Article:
We can not blame “Salsa Lovers” for improving on Cuban Salsa. Original or genuine Cuban Salsa is many different local styles and sometimes almost too local, and most of them are in my opinion “awful” as models for modern social dancing, pretty raw, primitive and uneducated, as it must be when you learn to dance in the street and not in a dance school. Miami style is probably best characterised not as a sub-style of Cuban Salsa but as a style in its own right.
But if we are tired of the Miami style of “Salsa Lovers” and “Salsa Racing” (Henry Herrera) and of many of the similar sub-styles that dominate “Cuban Salsa” outside of Cuba today, and even in tourist salsa in Cuba, we need to reinvent Casino, Cuban Salsa, one more time or rather again and again. I would like to make it more “Cuban” and less “Miami”.
Paseala based Cuban Salsa
What I miss the most in the dominant salsa styles today is the almost complete absence of the Paseala tradition, which is so unique to Cuban Salsa, that I regard it as a major component in genuine Cuban Salsa. In Paseala based Cuban Salsa, Paseala steps are the basic steps to be used by default in almost any situation: “walk, walk, walk”, never step back, don’t back rock, don’t side rock.
Only in certain situations, when we get playfull to the music, only as an exception to the rule, or when we make a point out of breaking them, or for fun and variation, or when pressed by circumstances, should we use other steps than Paseala steps with a few exceptions like in Dile Que No and Diamond steps in Rodeo figures like in Setenta Complicado. Another important and very common exception is of cause not to step at all but just use our hips, shoulders and torso.
The reinvention of Casino, Cuban Salsa, should focus on finding better ways to teach social 1-on-1 dancing. To teach it as a by product of teaching Rueda de Casino, basically reducing 1-on-1 social dancing to a one couple Rueda and a sequence of mini dances, is as bonkers as it sounds. The focus should be on basic figures as building blocks for dancing as one long inspired music-driven flow.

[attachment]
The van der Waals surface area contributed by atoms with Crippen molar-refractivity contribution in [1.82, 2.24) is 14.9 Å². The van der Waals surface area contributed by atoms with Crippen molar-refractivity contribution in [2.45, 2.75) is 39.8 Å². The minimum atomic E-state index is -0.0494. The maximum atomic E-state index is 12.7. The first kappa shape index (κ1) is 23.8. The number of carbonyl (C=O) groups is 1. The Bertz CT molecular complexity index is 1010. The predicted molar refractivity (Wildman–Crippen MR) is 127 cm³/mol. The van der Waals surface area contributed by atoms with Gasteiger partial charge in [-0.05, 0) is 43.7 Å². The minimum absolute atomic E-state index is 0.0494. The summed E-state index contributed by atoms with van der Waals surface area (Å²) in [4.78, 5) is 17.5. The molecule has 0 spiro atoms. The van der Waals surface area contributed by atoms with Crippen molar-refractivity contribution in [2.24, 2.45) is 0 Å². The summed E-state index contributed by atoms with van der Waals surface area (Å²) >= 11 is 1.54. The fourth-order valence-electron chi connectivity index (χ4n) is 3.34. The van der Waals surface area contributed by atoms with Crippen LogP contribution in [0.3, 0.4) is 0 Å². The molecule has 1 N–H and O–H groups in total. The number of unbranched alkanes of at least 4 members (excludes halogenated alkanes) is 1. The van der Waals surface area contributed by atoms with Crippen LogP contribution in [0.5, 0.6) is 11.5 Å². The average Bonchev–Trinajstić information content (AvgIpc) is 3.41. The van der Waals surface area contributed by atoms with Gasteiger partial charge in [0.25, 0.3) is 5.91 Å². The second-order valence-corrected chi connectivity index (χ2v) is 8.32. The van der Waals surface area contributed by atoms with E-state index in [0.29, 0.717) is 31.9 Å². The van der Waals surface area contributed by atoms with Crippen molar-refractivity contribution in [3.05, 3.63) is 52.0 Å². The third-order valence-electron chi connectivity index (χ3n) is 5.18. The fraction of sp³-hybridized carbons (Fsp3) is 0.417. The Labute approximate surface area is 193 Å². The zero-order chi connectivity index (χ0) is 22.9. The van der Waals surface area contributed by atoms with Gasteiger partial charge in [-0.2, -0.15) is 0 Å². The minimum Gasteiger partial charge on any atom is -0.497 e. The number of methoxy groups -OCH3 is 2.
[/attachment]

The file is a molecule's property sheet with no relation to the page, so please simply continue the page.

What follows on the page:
Salsa Lovers DVDs
- Salsa Lovers 1, Beginner
- Salsa Lovers 2, Intermediate
- Salsa Lovers 3, Advanced
- Salsa Lovers 4, Moves
- Salsa Lovers 5, Moves
- Salsa Lovers 6, Moves
- Salsa Lovers 7, moves by Maykel Almuina
DVD 1-3 came out year 2000, and the rest shortly after.
Salsa Racing DVDs
- Salsa Racing 1, Beginner
- Salsa Racing 2, Intermediate
- Salsa Racing 3, Advanced
- Salsa Racing 4, Quban Shines
- Salsa Racing 5, Henry Turns 1
- Salsa Racing 6, Henry Turns 2
- Salsa Racing 7, Henry Turns 3, Dancing with two partners
- Salsa Racing 8, Henry Turns 4
- Salsa Racing 9, Henry Turns 5 “On the Roof”
- Salsa Racing 10, Cógele El Paso Vol 4
- Salsa Racing 11, Cógele El Paso Vol 5
“Salsa Racing” 1-4 came out in 2002. Henry Herrera has published around 50 salsa related DVDs, I have only made use of the above. Henry Herrera is a true “all inclusive” Cuban dancer, and probably born dancing, one of the best of his generation, and he won many dance competitions already as a teenager in Cuba. And that is the main problem of his Miami style (moved to Miami in 1991): too much focus on competition, choreographed shows and performance.
Herrera’s Miami style is probably the worst one can imagine as a model for generalised, teachable social dancing: hectic, enormous flashy movements, huge steps to be seen.
Herrera’s favourite Follow on the early DVD’s, Zumel Michel, tells it all: a huge back step on 1 and a long forward step on two, almost going into a split. It looks flashy and it might win her a prize (as it often did), but it is not a good model for how to teach social dancing that serves most people best.